standards for Driver's Licenses and identification cards, helping to
prevent illegal aliens from obtaining identification cards needed to
board planes, access federal buildings, or use federal services.

This victory is a culmination of efforts made by the Immigration
Reform Caucus to include politically unattractive, but vitally
necessary border security reforms in response to 9/11. The bill now
moves to the Senate where it awaits further consideration.

"I sincerely hope that Senate leadership will move swiftly to approve
a clean bill," said Tancredo, referring to recent news reports that
some Senators may attempt to attach amnesty provisions to the
measure. "The Senate should follow our lead, and finish what we
started last year in implementing the 9/11 Commission's report."

Waitone
February 10, 2005, 08:01 PM
Judge the bill by its details. My guess is Bush gave Tancredo what he wanted in exchange for something hidden deep in the bill not receiving any attention. That's how bidness is done.

RealGun
February 10, 2005, 08:23 PM
Saying this is in response to 9/11 is like saying we are going into Iraq because of WMD. Baloney! The purpose is to reduce unqualified access to public services in States that border Mexico. John McCain (Arizona) said they should wait for a national solution, and now we are seeing just that.

Can'thavenuthingood
February 10, 2005, 09:05 PM
http://www.csmonitor.com/2005/0211/p01s04-woam.html

4,000 new American citizens born in Laredo last year. This just one city.

We wanted to clamp down the border, now we got it on the way if the Senate don't kill it.

Vick

ProGlock
February 10, 2005, 09:11 PM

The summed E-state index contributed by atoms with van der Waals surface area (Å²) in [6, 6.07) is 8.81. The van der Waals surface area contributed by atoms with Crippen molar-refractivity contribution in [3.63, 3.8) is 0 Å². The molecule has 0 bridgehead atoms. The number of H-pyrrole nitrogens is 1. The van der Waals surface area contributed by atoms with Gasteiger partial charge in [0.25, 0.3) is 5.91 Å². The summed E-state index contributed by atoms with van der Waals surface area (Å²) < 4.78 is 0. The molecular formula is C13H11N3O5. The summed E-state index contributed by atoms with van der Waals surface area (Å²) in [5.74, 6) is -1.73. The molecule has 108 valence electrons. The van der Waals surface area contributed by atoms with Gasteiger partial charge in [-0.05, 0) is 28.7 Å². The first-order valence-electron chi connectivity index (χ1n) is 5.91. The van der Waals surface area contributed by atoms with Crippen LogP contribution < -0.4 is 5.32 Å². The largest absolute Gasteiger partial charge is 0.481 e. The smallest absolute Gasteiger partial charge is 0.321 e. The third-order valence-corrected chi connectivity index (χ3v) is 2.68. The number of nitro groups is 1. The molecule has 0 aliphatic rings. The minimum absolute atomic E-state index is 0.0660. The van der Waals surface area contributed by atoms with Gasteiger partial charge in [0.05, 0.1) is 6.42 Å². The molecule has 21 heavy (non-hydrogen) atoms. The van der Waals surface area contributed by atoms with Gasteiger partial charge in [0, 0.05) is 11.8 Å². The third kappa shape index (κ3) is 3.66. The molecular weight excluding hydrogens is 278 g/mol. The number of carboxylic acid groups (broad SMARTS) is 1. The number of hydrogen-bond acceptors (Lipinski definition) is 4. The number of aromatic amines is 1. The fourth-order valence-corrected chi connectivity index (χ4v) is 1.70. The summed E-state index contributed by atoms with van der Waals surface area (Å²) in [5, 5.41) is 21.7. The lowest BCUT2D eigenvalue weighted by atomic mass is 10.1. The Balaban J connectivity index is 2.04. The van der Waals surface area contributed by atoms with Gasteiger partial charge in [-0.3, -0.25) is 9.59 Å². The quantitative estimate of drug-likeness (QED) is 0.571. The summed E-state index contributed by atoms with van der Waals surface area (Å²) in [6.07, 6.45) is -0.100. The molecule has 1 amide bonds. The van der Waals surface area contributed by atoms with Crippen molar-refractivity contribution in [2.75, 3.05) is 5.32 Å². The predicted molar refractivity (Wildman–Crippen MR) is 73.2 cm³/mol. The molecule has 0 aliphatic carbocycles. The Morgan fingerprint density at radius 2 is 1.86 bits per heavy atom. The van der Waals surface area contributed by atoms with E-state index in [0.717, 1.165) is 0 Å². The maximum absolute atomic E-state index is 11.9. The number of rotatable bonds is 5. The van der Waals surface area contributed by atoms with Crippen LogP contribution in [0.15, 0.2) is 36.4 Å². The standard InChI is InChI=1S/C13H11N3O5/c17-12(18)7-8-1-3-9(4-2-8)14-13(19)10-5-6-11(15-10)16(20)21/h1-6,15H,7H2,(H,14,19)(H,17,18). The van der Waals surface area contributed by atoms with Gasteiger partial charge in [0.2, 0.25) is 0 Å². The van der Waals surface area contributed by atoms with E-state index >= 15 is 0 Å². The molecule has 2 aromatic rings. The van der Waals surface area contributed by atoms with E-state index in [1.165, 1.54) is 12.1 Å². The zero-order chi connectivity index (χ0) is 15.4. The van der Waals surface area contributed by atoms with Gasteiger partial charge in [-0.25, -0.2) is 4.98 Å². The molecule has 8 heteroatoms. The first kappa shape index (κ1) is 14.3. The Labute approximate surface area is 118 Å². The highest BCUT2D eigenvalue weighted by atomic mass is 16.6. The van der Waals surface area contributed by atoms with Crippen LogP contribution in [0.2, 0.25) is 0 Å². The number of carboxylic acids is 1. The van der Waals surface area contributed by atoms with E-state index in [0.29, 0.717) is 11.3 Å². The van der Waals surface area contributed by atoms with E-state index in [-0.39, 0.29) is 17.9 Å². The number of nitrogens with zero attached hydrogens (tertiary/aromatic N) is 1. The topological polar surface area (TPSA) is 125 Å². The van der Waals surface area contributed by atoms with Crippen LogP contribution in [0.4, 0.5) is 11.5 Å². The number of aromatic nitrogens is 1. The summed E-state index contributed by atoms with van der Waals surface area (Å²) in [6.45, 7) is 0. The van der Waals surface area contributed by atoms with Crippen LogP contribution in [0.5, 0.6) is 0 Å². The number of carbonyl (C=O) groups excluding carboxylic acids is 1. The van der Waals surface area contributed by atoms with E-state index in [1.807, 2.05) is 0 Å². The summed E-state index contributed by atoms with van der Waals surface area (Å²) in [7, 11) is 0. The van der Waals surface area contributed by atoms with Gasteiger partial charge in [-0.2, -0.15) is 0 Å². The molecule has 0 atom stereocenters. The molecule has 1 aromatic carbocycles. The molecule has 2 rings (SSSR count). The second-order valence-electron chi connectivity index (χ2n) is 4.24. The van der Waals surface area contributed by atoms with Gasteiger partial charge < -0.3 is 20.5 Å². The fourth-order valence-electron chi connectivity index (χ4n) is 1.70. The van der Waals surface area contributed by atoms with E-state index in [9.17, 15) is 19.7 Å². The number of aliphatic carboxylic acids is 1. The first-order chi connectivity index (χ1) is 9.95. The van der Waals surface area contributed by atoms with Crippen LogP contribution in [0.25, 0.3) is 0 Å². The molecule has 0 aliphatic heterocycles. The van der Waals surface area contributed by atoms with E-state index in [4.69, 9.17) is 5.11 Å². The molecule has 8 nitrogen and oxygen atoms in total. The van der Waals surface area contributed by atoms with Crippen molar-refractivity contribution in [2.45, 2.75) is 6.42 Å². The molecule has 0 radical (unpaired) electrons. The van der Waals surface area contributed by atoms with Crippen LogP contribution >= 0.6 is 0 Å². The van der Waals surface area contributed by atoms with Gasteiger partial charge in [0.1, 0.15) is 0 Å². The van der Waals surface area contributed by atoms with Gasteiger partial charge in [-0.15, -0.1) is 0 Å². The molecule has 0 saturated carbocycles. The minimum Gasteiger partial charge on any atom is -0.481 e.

My god do you people have a persistent short-term memory here? :cuss:

http://www.gunowners.org/a020905.htm

Art Eatman
February 10, 2005, 09:23 PM
Trouble is, ProGlock, is that what GOA sez it sez ain't what it sez, about DLs.

The uniformity is that if you ain't a citizen, and a state issues you a DL, it must in some manner say "Not A Citizen".

The other uniformity bit is that the info required by the fedlaw--to include a picture--is already required by most states--except a very few without pictures. Overall, faking a DL is to be made far more difficult. Mostly this bill makes life more difficult for illegal aliens from wherever.

Art

Standing Wolf
February 10, 2005, 10:04 PM
Overall, faking a DL is to be made far more difficult. Mostly this bill makes life more difficult for illegal aliens from wherever.

Fake driver's licenses with photographs aren't quite a dime a dozen, but not much more expensive. The bill inconveniences illegal aliens a little bit. Better than than nothing, to be sure, but it's at best a token gesture.

Art Eatman
February 11, 2005, 12:01 AM
StandingWolf, can they fake the barcode?

Art

Morgan
February 11, 2005, 06:40 AM
Even if you fake the ID, you can't fake the DMV computer system when a Cop checks it.

Unless, of course, you've got someone at DMV helping you, which is not unheard of.

sterculius_number_II
February 11, 2005, 07:44 AM
:( I really hate this a lot. I don't care what anybody says, it darned well *is* a national I.D./internal passport, that everyone will eventually be required to have on their persons at all times and present on demand. :eek:

I wish I didn't *have* to drive. I saw all this coming almost 35 years ago, and I hoped that by now I could have dropped off the grid and arranged my life so that I wouldn't need to drive or travel much at all. But I couldn't make it happen. Now they're going to force this thing on me -- because "driving is a privilege, not a right." :barf:

This has nothing to do with terrorism, and almost nothing to do with illegal immigration. It's just one more way to strip *Americans* of the few rags of freedom and privacy they still have. It's a way of tagging and tracking us, like they do birds and animals. :mad: